Sunday, November 3, 2013

Associations: How CEOs are clueless about technology

Using the fiasco as a starting point, Michael Wolff posted a great column in USA Today the other day ... How CEOs are nearly illiterate about technology.The piece offers great insight for associations and nonprofit organizations.

Here are some key points:

  • Then he tried to draw a distinction puzzling to anyone who has ever performed an online transaction: He said the product — these health exchanges that few could get access to — was good; it was the process that was problematic. He seemed genuinely to have no idea that for most Americans steeped in digital behavior, the product is the process. (His distinction is like an airline saying planes are remarkable feats of engineering, so pay no attention to the fact that you might be delayed for hours on the tarmac.)
  • But then again, he is likely not more boobish than most other chief executives and senior managers on this side of the digital divide:
  • An older establishment that still regards technology as a back-office function, or infrastructure issue, or buyable skill set, vs. an emerging native digital establishment that sees technology as an end in itself, serving a customer base with ever-higher technology expectations and standards.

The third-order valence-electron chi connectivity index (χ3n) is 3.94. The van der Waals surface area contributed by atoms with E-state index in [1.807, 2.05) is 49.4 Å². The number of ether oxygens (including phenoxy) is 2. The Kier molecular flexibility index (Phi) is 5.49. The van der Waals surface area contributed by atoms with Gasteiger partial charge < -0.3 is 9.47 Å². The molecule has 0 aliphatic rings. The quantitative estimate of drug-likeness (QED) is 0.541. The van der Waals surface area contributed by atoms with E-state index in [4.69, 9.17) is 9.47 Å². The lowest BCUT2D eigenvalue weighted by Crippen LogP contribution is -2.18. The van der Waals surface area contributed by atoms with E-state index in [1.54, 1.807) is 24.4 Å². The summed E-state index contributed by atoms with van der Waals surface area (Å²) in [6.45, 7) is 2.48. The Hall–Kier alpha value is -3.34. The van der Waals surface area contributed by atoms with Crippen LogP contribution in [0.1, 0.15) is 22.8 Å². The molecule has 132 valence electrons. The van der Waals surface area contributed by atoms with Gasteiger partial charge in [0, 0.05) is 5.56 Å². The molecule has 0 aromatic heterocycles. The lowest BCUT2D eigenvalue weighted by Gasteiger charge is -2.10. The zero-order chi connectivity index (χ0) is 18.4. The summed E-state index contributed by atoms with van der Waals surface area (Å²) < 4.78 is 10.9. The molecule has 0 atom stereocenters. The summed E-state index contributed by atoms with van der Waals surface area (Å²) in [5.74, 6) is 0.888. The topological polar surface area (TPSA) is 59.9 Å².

• At the same time, there are few CEOs who can get their heads around the notion that their main, value-added and distinguishing products are not the cars they manufacture, or credit they supply, or hotel rooms they offer, or merchandise they stock, but the process by which consumers interact with what is being sold.
  • (It is certainly a pertinent question: If the government can't run an e-commerce website, how in the world can it process all the data that they are supposedly sweeping up to spy on outlaws and citizens?)
  • Alas, Wal-Mart can't understand that the job is less about becoming better at what you do then being what you aren't.
  • It is something of an impossible, or tragic, or existential predicament, coming to grips with your own obsolescence: Technological astuteness or intuition or cool is less a skill set than a culture or language or temperament — it is also, more and more, a market expectation.
  • The more out of it you are, like the president, the more out of it your product is.
For associations, the question becomes ensuring that the positive experiences members have with online services (such as Amazon) influences their expectations of our web services. 

And, as Wolff notes, to our members (customers), their online experience with us strongly influences their opinion of our associations.

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